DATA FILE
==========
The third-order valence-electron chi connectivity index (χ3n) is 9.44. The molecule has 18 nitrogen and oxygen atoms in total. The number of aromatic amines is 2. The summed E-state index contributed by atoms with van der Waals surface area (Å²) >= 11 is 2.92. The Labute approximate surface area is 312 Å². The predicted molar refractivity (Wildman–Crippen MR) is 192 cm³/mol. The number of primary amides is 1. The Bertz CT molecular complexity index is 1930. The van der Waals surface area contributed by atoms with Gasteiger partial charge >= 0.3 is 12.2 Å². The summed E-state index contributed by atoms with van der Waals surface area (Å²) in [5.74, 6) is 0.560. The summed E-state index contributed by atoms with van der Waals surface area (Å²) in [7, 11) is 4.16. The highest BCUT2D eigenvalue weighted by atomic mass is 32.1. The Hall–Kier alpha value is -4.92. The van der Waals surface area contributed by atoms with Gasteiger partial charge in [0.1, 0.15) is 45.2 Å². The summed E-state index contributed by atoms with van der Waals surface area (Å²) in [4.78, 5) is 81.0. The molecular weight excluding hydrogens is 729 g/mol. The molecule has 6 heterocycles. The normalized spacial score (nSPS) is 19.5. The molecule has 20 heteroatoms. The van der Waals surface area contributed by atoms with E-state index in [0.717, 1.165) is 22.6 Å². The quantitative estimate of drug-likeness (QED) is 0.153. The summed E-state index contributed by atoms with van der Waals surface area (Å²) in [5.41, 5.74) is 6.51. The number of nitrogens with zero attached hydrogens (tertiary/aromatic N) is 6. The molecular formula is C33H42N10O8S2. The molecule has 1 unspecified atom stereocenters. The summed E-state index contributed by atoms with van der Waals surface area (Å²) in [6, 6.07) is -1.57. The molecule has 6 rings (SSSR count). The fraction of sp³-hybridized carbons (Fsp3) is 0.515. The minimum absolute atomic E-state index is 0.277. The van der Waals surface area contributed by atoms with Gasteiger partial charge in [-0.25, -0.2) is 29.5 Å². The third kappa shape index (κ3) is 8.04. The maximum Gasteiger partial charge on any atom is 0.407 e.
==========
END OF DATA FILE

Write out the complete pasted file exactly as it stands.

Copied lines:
The third-order valence-electron chi connectivity index (χ3n) is 9.44. The molecule has 18 nitrogen and oxygen atoms in total. The number of aromatic amines is 2. The summed E-state index contributed by atoms with van der Waals surface area (Å²) >= 11 is 2.92. The Labute approximate surface area is 312 Å². The predicted molar refractivity (Wildman–Crippen MR) is 192 cm³/mol. The number of primary amides is 1. The Bertz CT molecular complexity index is 1930. The van der Waals surface area contributed by atoms with Gasteiger partial charge >= 0.3 is 12.2 Å². The summed E-state index contributed by atoms with van der Waals surface area (Å²) in [5.74, 6) is 0.560. The summed E-state index contributed by atoms with van der Waals surface area (Å²) in [7, 11) is 4.16. The highest BCUT2D eigenvalue weighted by atomic mass is 32.1. The Hall–Kier alpha value is -4.92. The van der Waals surface area contributed by atoms with Gasteiger partial charge in [0.1, 0.15) is 45.2 Å². The summed E-state index contributed by atoms with van der Waals surface area (Å²) in [4.78, 5) is 81.0. The molecular weight excluding hydrogens is 729 g/mol. The molecule has 6 heterocycles. The normalized spacial score (nSPS) is 19.5. The molecule has 20 heteroatoms. The van der Waals surface area contributed by atoms with E-state index in [0.717, 1.165) is 22.6 Å². The quantitative estimate of drug-likeness (QED) is 0.153. The summed E-state index contributed by atoms with van der Waals surface area (Å²) in [5.41, 5.74) is 6.51. The number of nitrogens with zero attached hydrogens (tertiary/aromatic N) is 6. The molecular formula is C33H42N10O8S2. The molecule has 1 unspecified atom stereocenters. The summed E-state index contributed by atoms with van der Waals surface area (Å²) in [6, 6.07) is -1.57. The molecule has 6 rings (SSSR count). The fraction of sp³-hybridized carbons (Fsp3) is 0.515. The minimum absolute atomic E-state index is 0.277. The van der Waals surface area contributed by atoms with Gasteiger partial charge in [-0.25, -0.2) is 29.5 Å². The third kappa shape index (κ3) is 8.04. The maximum Gasteiger partial charge on any atom is 0.407 e.